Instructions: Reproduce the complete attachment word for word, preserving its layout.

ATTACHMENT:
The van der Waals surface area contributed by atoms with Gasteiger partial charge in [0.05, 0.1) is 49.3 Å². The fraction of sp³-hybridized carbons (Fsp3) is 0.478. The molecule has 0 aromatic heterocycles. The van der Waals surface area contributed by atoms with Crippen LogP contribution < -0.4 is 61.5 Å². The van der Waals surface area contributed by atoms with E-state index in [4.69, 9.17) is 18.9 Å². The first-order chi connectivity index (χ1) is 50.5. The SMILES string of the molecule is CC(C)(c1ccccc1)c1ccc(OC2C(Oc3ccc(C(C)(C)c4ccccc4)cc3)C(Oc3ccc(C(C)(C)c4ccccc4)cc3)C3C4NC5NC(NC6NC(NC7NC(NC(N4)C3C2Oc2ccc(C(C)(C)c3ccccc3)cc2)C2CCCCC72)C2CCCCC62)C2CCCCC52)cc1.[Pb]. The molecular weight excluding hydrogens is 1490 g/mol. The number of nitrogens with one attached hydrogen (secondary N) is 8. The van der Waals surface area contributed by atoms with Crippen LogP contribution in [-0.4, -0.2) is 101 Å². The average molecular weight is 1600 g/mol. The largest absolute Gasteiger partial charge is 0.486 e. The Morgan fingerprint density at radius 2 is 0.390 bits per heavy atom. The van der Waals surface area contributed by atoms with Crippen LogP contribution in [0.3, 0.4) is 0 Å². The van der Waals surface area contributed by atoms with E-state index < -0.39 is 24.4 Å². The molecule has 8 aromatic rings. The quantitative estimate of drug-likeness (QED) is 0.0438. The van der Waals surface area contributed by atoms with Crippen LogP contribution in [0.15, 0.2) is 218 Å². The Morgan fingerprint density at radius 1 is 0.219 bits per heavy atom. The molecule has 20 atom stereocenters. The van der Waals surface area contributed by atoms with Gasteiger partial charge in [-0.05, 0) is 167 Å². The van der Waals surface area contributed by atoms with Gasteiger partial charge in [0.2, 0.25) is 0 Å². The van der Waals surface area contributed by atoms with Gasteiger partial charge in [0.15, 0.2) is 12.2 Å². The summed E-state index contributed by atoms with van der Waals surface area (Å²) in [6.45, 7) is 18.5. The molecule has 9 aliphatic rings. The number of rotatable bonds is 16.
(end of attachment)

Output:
The van der Waals surface area contributed by atoms with Gasteiger partial charge in [0.05, 0.1) is 49.3 Å². The fraction of sp³-hybridized carbons (Fsp3) is 0.478. The molecule has 0 aromatic heterocycles. The van der Waals surface area contributed by atoms with Crippen LogP contribution < -0.4 is 61.5 Å². The van der Waals surface area contributed by atoms with E-state index in [4.69, 9.17) is 18.9 Å². The first-order chi connectivity index (χ1) is 50.5. The SMILES string of the molecule is CC(C)(c1ccccc1)c1ccc(OC2C(Oc3ccc(C(C)(C)c4ccccc4)cc3)C(Oc3ccc(C(C)(C)c4ccccc4)cc3)C3C4NC5NC(NC6NC(NC7NC(NC(N4)C3C2Oc2ccc(C(C)(C)c3ccccc3)cc2)C2CCCCC72)C2CCCCC62)C2CCCCC52)cc1.[Pb]. The molecular weight excluding hydrogens is 1490 g/mol. The number of nitrogens with one attached hydrogen (secondary N) is 8. The van der Waals surface area contributed by atoms with Crippen LogP contribution in [-0.4, -0.2) is 101 Å². The average molecular weight is 1600 g/mol. The largest absolute Gasteiger partial charge is 0.486 e. The Morgan fingerprint density at radius 2 is 0.390 bits per heavy atom. The van der Waals surface area contributed by atoms with Crippen LogP contribution in [0.3, 0.4) is 0 Å². The van der Waals surface area contributed by atoms with E-state index < -0.39 is 24.4 Å². The molecule has 8 aromatic rings. The quantitative estimate of drug-likeness (QED) is 0.0438. The van der Waals surface area contributed by atoms with Crippen LogP contribution in [0.15, 0.2) is 218 Å². The Morgan fingerprint density at radius 1 is 0.219 bits per heavy atom. The molecule has 20 atom stereocenters. The van der Waals surface area contributed by atoms with Gasteiger partial charge in [-0.05, 0) is 167 Å². The van der Waals surface area contributed by atoms with Gasteiger partial charge in [0.2, 0.25) is 0 Å². The van der Waals surface area contributed by atoms with Gasteiger partial charge in [0.15, 0.2) is 12.2 Å². The summed E-state index contributed by atoms with van der Waals surface area (Å²) in [6.45, 7) is 18.5. The molecule has 9 aliphatic rings. The number of rotatable bonds is 16.